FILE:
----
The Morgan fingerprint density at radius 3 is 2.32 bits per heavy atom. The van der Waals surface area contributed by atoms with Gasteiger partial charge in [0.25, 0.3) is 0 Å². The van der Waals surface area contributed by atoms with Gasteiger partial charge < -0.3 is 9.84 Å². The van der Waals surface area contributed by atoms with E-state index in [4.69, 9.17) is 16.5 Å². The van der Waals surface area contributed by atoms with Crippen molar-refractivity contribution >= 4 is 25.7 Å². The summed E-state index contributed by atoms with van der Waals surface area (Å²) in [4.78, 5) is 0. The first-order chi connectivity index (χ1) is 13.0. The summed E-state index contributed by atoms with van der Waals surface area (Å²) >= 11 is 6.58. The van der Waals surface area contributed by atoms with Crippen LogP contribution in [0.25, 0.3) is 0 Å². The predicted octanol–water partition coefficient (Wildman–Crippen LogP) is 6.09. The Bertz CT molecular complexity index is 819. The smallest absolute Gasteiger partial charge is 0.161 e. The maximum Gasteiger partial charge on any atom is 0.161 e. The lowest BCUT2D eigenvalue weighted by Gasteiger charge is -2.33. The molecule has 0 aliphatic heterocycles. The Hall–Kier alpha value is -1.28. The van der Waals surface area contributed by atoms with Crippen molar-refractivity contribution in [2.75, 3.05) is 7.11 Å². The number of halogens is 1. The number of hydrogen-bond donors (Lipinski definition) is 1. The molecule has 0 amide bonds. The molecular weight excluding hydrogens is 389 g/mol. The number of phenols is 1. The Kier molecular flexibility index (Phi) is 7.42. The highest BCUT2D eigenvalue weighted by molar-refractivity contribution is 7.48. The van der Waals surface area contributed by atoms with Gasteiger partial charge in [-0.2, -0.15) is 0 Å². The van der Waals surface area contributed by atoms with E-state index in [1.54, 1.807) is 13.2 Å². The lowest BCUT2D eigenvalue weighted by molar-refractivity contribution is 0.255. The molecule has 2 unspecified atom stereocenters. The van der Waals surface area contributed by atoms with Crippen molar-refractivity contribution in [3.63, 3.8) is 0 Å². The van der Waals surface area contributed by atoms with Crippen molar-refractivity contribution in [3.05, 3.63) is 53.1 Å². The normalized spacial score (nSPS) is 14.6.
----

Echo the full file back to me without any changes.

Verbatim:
The Morgan fingerprint density at radius 3 is 2.32 bits per heavy atom. The van der Waals surface area contributed by atoms with Gasteiger partial charge in [0.25, 0.3) is 0 Å². The van der Waals surface area contributed by atoms with Gasteiger partial charge < -0.3 is 9.84 Å². The van der Waals surface area contributed by atoms with E-state index in [4.69, 9.17) is 16.5 Å². The van der Waals surface area contributed by atoms with Crippen molar-refractivity contribution >= 4 is 25.7 Å². The summed E-state index contributed by atoms with van der Waals surface area (Å²) in [4.78, 5) is 0. The first-order chi connectivity index (χ1) is 13.0. The summed E-state index contributed by atoms with van der Waals surface area (Å²) >= 11 is 6.58. The van der Waals surface area contributed by atoms with Crippen LogP contribution in [0.25, 0.3) is 0 Å². The predicted octanol–water partition coefficient (Wildman–Crippen LogP) is 6.09. The Bertz CT molecular complexity index is 819. The smallest absolute Gasteiger partial charge is 0.161 e. The maximum Gasteiger partial charge on any atom is 0.161 e. The lowest BCUT2D eigenvalue weighted by Gasteiger charge is -2.33. The molecule has 0 aliphatic heterocycles. The Hall–Kier alpha value is -1.28. The van der Waals surface area contributed by atoms with Crippen molar-refractivity contribution in [2.75, 3.05) is 7.11 Å². The number of halogens is 1. The number of hydrogen-bond donors (Lipinski definition) is 1. The molecule has 0 amide bonds. The molecular weight excluding hydrogens is 389 g/mol. The number of phenols is 1. The Kier molecular flexibility index (Phi) is 7.42. The highest BCUT2D eigenvalue weighted by molar-refractivity contribution is 7.48. The van der Waals surface area contributed by atoms with Gasteiger partial charge in [-0.2, -0.15) is 0 Å². The van der Waals surface area contributed by atoms with E-state index in [1.54, 1.807) is 13.2 Å². The lowest BCUT2D eigenvalue weighted by molar-refractivity contribution is 0.255. The molecule has 2 unspecified atom stereocenters. The van der Waals surface area contributed by atoms with Crippen molar-refractivity contribution in [3.63, 3.8) is 0 Å². The van der Waals surface area contributed by atoms with Crippen molar-refractivity contribution in [3.05, 3.63) is 53.1 Å². The normalized spacial score (nSPS) is 14.6.